By using selective breeding programs over many generations, horse breeds have been produced which are little more than a couple dozen inches tall. These horses are called miniature horses, and they range anywhere from nineteen to thirty-eight inches in height. They are not a new invention; as early as the seventeenth century, miniature horses were bred as pets for the European nobility. And in the last few centuries, they were also used as pit ponies in English mines to carry loads of coal. But in recent history they have been put to use in another pursuit altogether: as guide animals for blind individuals.
Dogs have been used for this purpose for several generations. The first training schools for guide dogs were established in Germany during the First World War, to enhance the mobility of veterans who were blinded in combat. And the United States’ Seeing Eye began training guide dogs seventy-six years ago, in 1929. It wasn’t until six years ago that somebody got the idea to train miniature horses for the same purpose, but it turns out there are a few surprising advantages to using a minihorse as an alternative to a dog.
Perhaps the most compelling advantage is the animals’ lifespans. Most of the dogs which are trained as guide dogs are large breeds—usually German Shepherds, Golden Retrievers, or Labradors—which have typical lifespans of 8-12 years. Considering that a dog is in its second year by the time it is ready to be used as a guide, a seeing-eye dog can only offer about 6-8 years of service. Not only is it emotionally difficult for one’s constant companion to die of old age, but if a blind person gets a new guide dog, he or she must repeat the training process each time. While a miniature guide horse requires roughly the same amount of time to train, it has a typical life expectancy of 30-40 years.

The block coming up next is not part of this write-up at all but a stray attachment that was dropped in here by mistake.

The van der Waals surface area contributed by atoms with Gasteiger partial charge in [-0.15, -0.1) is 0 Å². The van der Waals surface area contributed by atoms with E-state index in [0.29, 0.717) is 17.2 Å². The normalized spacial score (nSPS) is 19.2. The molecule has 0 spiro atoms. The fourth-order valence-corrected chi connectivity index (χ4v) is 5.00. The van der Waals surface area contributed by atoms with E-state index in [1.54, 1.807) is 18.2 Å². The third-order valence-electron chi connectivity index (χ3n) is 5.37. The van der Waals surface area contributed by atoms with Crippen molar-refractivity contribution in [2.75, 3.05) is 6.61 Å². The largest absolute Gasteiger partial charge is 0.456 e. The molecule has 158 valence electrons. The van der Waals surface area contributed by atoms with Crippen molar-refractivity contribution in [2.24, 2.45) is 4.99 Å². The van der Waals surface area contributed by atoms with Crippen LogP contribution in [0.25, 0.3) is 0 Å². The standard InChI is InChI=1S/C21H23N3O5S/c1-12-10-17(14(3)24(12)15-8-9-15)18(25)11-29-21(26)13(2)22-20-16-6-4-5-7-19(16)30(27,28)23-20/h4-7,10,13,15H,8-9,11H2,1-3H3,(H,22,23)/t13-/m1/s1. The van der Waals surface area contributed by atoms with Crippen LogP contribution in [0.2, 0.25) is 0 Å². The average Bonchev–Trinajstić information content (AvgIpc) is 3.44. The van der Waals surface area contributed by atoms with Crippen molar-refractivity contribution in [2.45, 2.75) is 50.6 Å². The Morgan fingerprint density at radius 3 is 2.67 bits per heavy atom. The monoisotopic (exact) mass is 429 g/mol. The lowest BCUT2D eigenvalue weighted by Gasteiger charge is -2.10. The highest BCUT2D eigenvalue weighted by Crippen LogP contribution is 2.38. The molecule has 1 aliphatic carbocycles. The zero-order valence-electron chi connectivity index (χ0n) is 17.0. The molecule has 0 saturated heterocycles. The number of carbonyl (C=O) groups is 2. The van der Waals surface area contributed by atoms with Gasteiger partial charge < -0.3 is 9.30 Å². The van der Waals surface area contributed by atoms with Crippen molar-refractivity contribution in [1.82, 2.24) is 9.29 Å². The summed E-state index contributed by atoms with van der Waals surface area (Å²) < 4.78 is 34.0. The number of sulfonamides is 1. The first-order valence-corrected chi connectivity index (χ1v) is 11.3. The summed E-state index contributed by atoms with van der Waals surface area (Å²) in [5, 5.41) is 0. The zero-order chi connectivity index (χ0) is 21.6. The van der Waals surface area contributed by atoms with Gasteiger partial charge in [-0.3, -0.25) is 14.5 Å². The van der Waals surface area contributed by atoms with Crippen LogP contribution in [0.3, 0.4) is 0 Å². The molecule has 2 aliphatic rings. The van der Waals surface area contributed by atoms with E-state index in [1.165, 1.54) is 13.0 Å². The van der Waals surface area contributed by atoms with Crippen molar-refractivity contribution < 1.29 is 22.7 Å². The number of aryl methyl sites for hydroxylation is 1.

Guide horses also offer a viable alternative when a blind individual has an allergy to dogs, or a dog-related phobia. And unlike domestic dogs, minihorses are not addicted to human attention, so they are content with little affection from their owners. They are also able to live outdoors comfortably in almost any weather conditions.
Miniature horses, like their full-sized relatives, have a few advantages in vision as well. They have a field of vision which is 350 degrees wide, and eyes which are highly sensitive to motion. They also have excellent night vision, which allows them to see in almost total darkness. Because of these advantages, often a miniature horse in training will detect a potential hazard before their sighted trainers do.
A guide horse uses a harness similar to that of a guide dog, and is outfitted with special horse sneakers to help them keep traction on a variety of surfaces. They typically weight 55-100 pounds, and they are trained to be fully housebroken. Just like guide dogs, they are allowed in buildings, cabs, buses, airplanes, and pretty much anywhere that a blind person is able to go. This right is protected in the U.S. by the Americans with Disabilities Act.
These miniature guide horses probably won’t be the best solution for most blind individuals, but it never hurts to have some alternatives.